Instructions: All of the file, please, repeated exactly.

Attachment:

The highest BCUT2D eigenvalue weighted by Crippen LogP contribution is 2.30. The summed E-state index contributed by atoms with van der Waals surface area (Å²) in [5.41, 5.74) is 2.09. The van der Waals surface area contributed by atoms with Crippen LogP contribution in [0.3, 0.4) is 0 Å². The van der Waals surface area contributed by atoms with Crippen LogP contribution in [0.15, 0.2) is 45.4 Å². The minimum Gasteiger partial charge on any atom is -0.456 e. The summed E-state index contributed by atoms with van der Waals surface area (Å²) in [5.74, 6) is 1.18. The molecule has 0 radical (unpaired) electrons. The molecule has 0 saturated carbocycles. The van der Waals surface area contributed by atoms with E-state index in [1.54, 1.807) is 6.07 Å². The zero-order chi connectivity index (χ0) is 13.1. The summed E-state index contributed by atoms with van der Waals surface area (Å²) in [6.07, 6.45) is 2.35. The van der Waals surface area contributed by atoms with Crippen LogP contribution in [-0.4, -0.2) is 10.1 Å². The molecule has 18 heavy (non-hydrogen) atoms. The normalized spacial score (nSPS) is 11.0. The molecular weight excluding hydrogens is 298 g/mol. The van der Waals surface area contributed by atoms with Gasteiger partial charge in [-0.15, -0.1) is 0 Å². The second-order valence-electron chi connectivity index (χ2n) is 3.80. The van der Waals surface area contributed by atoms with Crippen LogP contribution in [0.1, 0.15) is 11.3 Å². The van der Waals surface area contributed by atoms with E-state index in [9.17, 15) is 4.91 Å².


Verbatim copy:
The highest BCUT2D eigenvalue weighted by Crippen LogP contribution is 2.30. The summed E-state index contributed by atoms with van der Waals surface area (Å²) in [5.41, 5.74) is 2.09. The van der Waals surface area contributed by atoms with Crippen LogP contribution in [0.3, 0.4) is 0 Å². The van der Waals surface area contributed by atoms with Crippen LogP contribution in [0.15, 0.2) is 45.4 Å². The minimum Gasteiger partial charge on any atom is -0.456 e. The summed E-state index contributed by atoms with van der Waals surface area (Å²) in [5.74, 6) is 1.18. The molecule has 0 radical (unpaired) electrons. The molecule has 0 saturated carbocycles. The van der Waals surface area contributed by atoms with E-state index in [1.54, 1.807) is 6.07 Å². The zero-order chi connectivity index (χ0) is 13.1. The summed E-state index contributed by atoms with van der Waals surface area (Å²) in [6.07, 6.45) is 2.35. The van der Waals surface area contributed by atoms with Crippen LogP contribution in [-0.4, -0.2) is 10.1 Å². The molecule has 18 heavy (non-hydrogen) atoms. The normalized spacial score (nSPS) is 11.0. The molecular weight excluding hydrogens is 298 g/mol. The van der Waals surface area contributed by atoms with Gasteiger partial charge in [-0.15, -0.1) is 0 Å². The second-order valence-electron chi connectivity index (χ2n) is 3.80. The van der Waals surface area contributed by atoms with Crippen LogP contribution in [0.1, 0.15) is 11.3 Å². The van der Waals surface area contributed by atoms with E-state index in [9.17, 15) is 4.91 Å².